In a 10-minute span, Jabari Bennett said hello to about 10 children passing through while he sat underneath the pavilion at the YMCA outdoor facility on Stone Road. Everyone knew his name, which is a tell-tale sign that he is a major part of this community.
Many people choose to give back to the places that helped cultivate who they are, including the 20-year-old Bennett.
Bennett, a junior history major at Valdosta State University, has been a part of the Covington Family YMCA community for 15 years.
“I help when needed,” he said jokingly. “I tend never to say no. That’s one of my big things.”
Bennett joined the Y at 5-years-old as a camper, and today serves in my different capacities. Along the way, he has held several different roles within the organization, from playing to refereeing to coaching, and kept one goal in mind: to be of help in any way he can.
From soccer to swimming, Bennett has had his hand in just about every sport of the YMCA. Currently, he works with the day camp, where parents drop off their kids for a long day of games, swimming, and other activities. He also helps out with KidZone, where kids play while their parents workout in the Y’s gym facilities. In the past few weeks, he also helped run the Y’s first ever summer soccer league.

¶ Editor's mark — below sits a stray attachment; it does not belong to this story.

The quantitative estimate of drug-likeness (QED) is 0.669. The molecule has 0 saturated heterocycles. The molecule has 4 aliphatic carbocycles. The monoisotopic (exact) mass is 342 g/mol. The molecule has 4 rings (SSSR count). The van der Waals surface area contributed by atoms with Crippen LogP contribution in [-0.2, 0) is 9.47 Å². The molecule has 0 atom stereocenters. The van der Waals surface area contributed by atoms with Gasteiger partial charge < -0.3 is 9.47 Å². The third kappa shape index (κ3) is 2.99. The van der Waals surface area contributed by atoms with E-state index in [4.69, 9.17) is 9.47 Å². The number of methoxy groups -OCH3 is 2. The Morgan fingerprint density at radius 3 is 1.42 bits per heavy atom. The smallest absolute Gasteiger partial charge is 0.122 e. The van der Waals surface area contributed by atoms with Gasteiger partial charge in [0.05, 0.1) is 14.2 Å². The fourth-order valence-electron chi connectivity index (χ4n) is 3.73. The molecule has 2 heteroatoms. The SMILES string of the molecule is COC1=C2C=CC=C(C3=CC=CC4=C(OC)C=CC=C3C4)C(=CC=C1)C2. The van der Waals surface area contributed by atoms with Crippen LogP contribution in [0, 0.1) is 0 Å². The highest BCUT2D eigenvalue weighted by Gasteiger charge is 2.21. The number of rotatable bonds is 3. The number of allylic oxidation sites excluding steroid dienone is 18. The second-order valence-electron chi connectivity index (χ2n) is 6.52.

“I’ve lived the true ‘Y’ experience,” he said. “I went to the day cap when I was about 5, then became an LIT, which are Leaders In Training. And now I’m camp counselor now too.”
The love for the YMCA actually runs in the family as Bennett’s father, Brent, served as the first coach of the Galaxy soccer team, and his brother, Jalen, currently works as a referee.
“The reason I like coming back here is because everyone knows everybody. Everyone is very nice to everybody, so I feel like this is just like one big family.”
Bennett has dreams of becoming a museum curator once he graduates college, and when--or if--he leaves the Y, he will have left a lasting impression on his campers.
“I just like to help these kids play,” he said. “I want to help them as much as possible. I want these kids to have fun. As long as they have fun, I feel that I have succeeded. I don’t care if my kids win or lose. As long as they progress and have fun, that’s all I need for them.”